Wednesday, January 25, 2012

Some thoughts on voter irrationality and the authority of 'experts'

Here are some arm-chair thoughts regarding the rationality of certain beliefs.  Many economists, political scientists, and moral/political philosophers criticize democratic decision-making based on the claim that voters are ignorant, irrational (see Caplan (2007)), and prone to mob-mentality.  A premise utilized in the criticism of democratic decision-making is common-sense claim that just because a majority of voters believe X is the case doesn’t make it so (whether X stands for some economic policy or moral proposition).

In The Myth of the Rational Voter (2007), Bryan Caplan argues that voters are not just ignorant, they are irrational and systematically biased in judging economic policies.  In furtherance of this claim, Caplan compares certain beliefs held by a large portion of the voting public to the prevailing views of the economics profession.  He notes that voters systematically choose bad policies as judged by economic experts.  As a result, democracies choose bad policies.  Using this evidence, Caplan suggests that it is plausible for economic experts to have political authority: individuals should obey the economic policy decisions of economists because they should recognize that their beliefs diverge significantly from what the experts in the field believe, and this divergence is likely the result of cognitive biases.  In a follow up paper, Caplan writes:

Once we set aside autonomy concerns, though, Estlund’s expert/boss “fallacy” makes sense.  Given the claim that “The experts are more likely to be right about X than us,” it is hard to deny that “We should do what the experts think about X.”  If economists are better able to weigh the merits of free trade and protection, there has to be a presumption that we should adopt the trade policy that economists think best.  Of course, you could deny that economists know better; but once you grant that premise, it is hard to see why you shouldn’t heed their judgment.

So suppose we grant that we should heed experts’ judgments.  This admission quickly raises the next question: What should experts do if someone violates the moral imperative to heed their advice?   In a democratic context, this question becomes: Would it be justifiable for experts to overrule the majority for its own good – i.e., for experts to act as “bosses”?  Once we set aside arguments from autonomy, as Estlund seems to do, it is hard to see any principled objection to this expert/boss inference (not “fallacy”).  Think about it this way: By assumption, an expert knows more than you do, and you won’t listen.  Without challenging these premises, how could you block the expert/boss inference other than by saying “I have a right to make the wrong decision”?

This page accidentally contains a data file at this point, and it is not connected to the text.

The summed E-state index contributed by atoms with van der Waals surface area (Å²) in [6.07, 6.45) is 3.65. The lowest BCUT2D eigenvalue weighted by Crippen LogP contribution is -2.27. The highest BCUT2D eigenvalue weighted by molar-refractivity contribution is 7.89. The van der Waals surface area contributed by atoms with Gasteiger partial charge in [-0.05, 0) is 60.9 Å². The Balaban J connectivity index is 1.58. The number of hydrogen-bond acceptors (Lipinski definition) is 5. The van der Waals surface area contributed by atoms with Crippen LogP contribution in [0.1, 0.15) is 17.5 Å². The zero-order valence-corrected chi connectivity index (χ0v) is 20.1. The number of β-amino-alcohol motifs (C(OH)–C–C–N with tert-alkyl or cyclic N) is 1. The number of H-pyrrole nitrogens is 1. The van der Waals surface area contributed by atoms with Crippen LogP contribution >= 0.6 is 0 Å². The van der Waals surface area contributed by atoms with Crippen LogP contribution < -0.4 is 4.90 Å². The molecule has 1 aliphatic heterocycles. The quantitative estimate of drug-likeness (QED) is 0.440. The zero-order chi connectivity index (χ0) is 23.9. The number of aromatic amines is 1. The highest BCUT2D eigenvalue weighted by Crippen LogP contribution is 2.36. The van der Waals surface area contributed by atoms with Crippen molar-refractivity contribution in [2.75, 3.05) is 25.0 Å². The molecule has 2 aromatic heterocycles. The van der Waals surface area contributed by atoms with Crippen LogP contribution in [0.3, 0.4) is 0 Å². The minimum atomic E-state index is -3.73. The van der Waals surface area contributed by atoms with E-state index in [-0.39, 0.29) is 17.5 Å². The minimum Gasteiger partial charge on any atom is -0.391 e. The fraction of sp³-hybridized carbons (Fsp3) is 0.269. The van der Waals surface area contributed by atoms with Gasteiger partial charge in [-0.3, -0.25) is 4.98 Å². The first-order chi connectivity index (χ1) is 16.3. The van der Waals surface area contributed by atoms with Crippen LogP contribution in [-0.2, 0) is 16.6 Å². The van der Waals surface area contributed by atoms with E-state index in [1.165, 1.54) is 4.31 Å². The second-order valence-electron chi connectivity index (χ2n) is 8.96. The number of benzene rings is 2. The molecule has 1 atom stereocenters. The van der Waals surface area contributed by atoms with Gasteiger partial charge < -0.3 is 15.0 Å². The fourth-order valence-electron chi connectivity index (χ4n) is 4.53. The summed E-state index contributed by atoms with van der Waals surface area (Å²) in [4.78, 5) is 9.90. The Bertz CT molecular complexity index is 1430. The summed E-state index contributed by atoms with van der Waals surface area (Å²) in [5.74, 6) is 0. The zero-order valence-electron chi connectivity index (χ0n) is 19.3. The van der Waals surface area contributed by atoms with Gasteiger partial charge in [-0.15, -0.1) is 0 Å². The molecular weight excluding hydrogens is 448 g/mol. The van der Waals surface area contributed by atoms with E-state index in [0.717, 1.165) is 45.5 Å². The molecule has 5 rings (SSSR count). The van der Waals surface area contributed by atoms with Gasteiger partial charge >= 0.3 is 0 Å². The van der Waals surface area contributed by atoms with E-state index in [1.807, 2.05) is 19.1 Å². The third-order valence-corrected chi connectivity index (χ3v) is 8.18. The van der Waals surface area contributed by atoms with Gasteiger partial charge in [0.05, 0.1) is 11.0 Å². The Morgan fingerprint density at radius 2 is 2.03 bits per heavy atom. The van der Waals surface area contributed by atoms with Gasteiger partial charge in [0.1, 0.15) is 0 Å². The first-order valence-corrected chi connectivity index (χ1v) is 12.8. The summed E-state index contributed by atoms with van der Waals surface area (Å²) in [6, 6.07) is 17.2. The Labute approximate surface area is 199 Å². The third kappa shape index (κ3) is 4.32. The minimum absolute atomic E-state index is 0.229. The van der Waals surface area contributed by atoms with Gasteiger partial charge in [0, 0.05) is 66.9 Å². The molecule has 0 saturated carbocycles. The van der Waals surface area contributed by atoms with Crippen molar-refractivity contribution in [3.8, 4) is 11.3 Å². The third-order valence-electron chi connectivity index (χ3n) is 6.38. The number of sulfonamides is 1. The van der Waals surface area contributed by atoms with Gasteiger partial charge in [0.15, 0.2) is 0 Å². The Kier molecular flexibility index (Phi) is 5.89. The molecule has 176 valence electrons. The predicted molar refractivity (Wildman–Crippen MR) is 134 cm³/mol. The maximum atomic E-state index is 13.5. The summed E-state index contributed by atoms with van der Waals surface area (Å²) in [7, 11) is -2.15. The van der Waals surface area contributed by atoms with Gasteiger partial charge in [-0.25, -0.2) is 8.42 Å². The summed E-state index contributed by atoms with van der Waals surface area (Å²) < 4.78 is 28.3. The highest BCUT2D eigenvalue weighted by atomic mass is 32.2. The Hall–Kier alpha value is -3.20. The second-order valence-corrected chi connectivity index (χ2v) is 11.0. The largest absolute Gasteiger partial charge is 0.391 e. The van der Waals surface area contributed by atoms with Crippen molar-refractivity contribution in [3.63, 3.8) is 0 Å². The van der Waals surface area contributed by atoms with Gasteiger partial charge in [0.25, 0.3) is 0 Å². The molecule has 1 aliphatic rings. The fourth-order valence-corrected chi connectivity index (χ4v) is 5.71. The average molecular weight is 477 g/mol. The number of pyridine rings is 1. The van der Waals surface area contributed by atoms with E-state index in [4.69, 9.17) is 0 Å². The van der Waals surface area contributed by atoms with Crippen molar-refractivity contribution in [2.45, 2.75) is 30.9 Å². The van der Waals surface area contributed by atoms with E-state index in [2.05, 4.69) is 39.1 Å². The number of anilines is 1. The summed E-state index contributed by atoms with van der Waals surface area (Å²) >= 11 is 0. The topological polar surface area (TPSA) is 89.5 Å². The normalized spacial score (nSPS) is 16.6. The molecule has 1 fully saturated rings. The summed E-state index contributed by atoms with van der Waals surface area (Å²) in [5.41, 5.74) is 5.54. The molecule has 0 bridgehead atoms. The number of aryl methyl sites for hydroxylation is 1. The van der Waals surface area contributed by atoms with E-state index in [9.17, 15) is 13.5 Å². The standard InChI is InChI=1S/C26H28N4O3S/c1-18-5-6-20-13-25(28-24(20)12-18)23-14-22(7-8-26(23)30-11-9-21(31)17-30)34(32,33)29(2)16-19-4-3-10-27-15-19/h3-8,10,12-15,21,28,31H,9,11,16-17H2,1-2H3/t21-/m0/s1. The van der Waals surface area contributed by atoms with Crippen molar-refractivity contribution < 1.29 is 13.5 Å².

To be clear, Caplan is not suggesting that experts should always have political authority, for he leaves aside arguments based on rights, autonomy, and pragmatic concerns (e.g., who is to police the experts?).  Rather, he is making a claim that it is at least pre facie reasonable to expect individuals to heed the proscriptions of economists.

Now, here are my concerns about this.  If we recognize that majority voting qua decision procedure possesses no epistemic authority (i.e., just because a majority believes that X is the case does not show that X is actually the case), how should the economically-ignorant laymen (i.e., those without a PhD in economics) choose which expert-backed opinion to believe?  The data set Caplan utilizes in support of his claim that voters differ from experts are surveys of economists.  The problem is that there is never unanimity in beliefs; rather, we often see some percentage split among these experts.  Sometimes the split is 75-25, 65-35, 80-20, etc.  But if majority voting is not a proper tool for making decisions among the population writ large, why is it so among economic experts?  How is it rational to place faith in this decision-procedure in light of the fact that experts disagree?  How are we to judge the competing claims of experts?

One may argue that an economist is not an “expert” if they do not share the prevailing views of the profession.  But this seems to beg the question, for the important problem precisely is why should we grant “expert” status (and thus obey) to the views of “the majority” of the profession.

Perhaps Caplan discusses this issue in his book or in follow-up work.  Perhaps the answer is based on some kind of Condorcet Jury Theorem application (claiming that economists are more than 50% likely to get the answer right, that there is no evidence of systematic bias among economists, etc.).  I’m skeptical, but I have to go back and read his book (which I haven’t read in 4 years or so).  Anyway, these are some things I have been pondering.

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